This question was originally posted on Stackoverflow:

As part of the Formula.js project, I'm trying to re-implement Excel's ACCRINT function (in JavaScript, but the language should not matter). I've been trying to find a proper description for how it's supposed to work (especially with respect to the first_interest parameter), but could not find anything.

Interestingly enough, Excel, Google Spreadsheets, Apple Numbers, Gnumeric, and OpenOffice all disagree on the way to implement it, even though all three major versions of Excel (Win, Mac, Web) seem to agree with each other. Some more context can be found on this blog post.

Dozens of tests cases and my current (flawed) implementation can be found here.

Any help (code, pseudocode, or description) would be greatly appreciated!

UPDATE: to be clear, the issue is not related to the day count convention, which we implemented using David Wheeler's pseudocode for YEARFRAC, which itself was validated by over 32 million tests, covering all five basis options. The issue comes from the first_interest parameter, which nobody seems to really understand. As far as we can tell, this parameter is simply ignored by many alternative spreadsheets, including OpenOffice (it's commented out in the source code). And this parameter really behaves in strange ways. If you use Excel and you change its value, you will see that it will change the results given by the ACCRINT function, but in ways that seem chaotic. Try changing the first_interest date by a full century, and you'll see the accrued interest changing, but not by much. I really can't make sense of that. If anyone can, I'm all ears, because ACCRINT must be used for calculating interest on billions or trillions of dollars every year, and I find it fascinating that nobody outside of a few people at Microsoft seem to know how it's really supposed to work...


Take a look at Excel Financial Functions for .Net, it looks like there is source code available:


  • $\begingroup$ Awesome find! I think this will help a lot, and the license is compatible with what I'm doing (Creative Commons Attribution). Thank you very much! $\endgroup$ – ismael Jan 22 '13 at 13:48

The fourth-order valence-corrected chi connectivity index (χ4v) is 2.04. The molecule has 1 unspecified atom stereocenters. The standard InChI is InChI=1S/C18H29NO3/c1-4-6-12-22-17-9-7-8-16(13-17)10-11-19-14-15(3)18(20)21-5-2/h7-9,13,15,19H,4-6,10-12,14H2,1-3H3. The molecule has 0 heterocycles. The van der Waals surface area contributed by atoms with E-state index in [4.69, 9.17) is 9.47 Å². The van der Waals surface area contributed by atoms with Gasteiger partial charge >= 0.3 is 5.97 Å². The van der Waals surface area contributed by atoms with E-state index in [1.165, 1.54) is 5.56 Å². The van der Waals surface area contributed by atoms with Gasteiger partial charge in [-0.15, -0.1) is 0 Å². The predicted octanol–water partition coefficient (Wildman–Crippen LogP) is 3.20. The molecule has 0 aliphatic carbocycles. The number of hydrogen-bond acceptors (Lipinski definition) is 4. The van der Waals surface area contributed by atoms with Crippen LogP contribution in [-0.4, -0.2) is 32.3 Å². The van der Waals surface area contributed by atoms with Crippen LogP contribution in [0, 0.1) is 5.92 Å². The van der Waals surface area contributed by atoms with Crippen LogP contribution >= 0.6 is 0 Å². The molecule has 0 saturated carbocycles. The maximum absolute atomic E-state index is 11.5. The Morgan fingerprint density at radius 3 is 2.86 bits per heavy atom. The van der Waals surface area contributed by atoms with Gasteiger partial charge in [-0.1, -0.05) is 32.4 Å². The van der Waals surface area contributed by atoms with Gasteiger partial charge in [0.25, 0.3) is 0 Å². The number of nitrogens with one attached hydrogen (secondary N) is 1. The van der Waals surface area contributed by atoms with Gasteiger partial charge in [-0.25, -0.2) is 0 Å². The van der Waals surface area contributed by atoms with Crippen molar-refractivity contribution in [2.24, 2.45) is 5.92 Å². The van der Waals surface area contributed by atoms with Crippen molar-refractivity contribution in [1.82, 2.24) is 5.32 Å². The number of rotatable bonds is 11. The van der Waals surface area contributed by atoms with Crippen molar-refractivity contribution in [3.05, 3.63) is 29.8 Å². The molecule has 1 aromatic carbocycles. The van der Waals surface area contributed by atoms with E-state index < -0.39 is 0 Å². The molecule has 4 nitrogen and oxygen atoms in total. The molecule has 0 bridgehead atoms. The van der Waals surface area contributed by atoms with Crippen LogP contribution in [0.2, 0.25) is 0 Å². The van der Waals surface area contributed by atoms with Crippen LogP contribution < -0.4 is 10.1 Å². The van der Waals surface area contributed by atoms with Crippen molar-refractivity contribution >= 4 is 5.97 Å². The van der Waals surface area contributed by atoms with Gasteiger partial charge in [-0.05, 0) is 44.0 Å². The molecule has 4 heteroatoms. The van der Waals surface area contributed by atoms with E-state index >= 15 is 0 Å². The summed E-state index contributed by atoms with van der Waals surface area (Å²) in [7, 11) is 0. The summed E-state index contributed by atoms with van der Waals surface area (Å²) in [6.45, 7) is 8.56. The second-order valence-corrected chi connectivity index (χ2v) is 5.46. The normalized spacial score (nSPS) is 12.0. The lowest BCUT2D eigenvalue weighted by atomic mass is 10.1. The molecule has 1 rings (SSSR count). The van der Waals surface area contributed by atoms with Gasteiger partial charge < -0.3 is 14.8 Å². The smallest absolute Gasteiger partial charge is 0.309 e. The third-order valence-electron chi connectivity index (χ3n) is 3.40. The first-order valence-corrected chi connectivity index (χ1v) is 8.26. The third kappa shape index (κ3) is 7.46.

• $\begingroup$ Cheers, I remembered it from something I read and remember being alarmed that it favoured Excel's methods even when they were wrong. $\endgroup$ – Phil H Jan 23 '13 at 17:21

The formula to calculate accrued interest used in Excel is 100% correct (but the day count convention is not). What is not correct and not sufficiently accounted for is the exact day count convention that must be used for the specific asset you try to value its accrued interest on.

Here couple points that may cause your errors:

  • I highly recommend you to do in any language, whether compiled or scripted, is to implement Enums for your switch statement for the day count convention in order to avoid ambiguity or errors by your future users; Do not use integers or strings because its a great source for errors.

  • In your link, how did you derive the "required" values against which you measure whether your computation was correct or incorrect?

  • Did you implement bank holiday schedules? Did you account that such bank holidays are potentially different for every market, even sometimes different for different exchanges in the same market. I do not see any accounting of bank holidays in your source code at all. Is that the issue? Why this is important to pay attention to becomes evident when you check out the following link:

  • http://en.wikipedia.org/wiki/Date_rolling

  • $\begingroup$ The problem is not with the day count convention. Excel's implementation of ACCRINT is based on its implementation of YEARFRAC. We implemented YEARFRAC from David Wheeler's pseudocode, which was validated with over 32 millions tests. We're pretty confident about this one. The issue is that nobody seems to really understand what the first_interest parameter is supposed to do. As far as the required values come from, they're extracted from Excel (Win, Mac, and Web versions are all consistent with each other). $\endgroup$ – ismael Jan 22 '13 at 2:22
  • $\begingroup$ I still ask you the same question. How does your function know about holiday schedules when performing date rolling? You nowhere accounted for that in your source code. $\endgroup$ – Matt Jan 22 '13 at 2:30
  • $\begingroup$ It does not, because Excel does not either. Holiday schedules with Excel have to be explicitly specified, as does NETWORKDAYS for example. $\endgroup$ – ismael Jan 22 '13 at 2:33
  • $\begingroup$ And you're right, Excel is 100% correct, because Excel defines the absolute truth as far as re-implementing Excel's function goes. It does not matter so much what Excel attempted to do in the first place. Since it's used by the majority of users for doing financial computations, as far as we're concerned, it's the truth, whether it makes sense or not... $\endgroup$ – ismael Jan 22 '13 at 2:34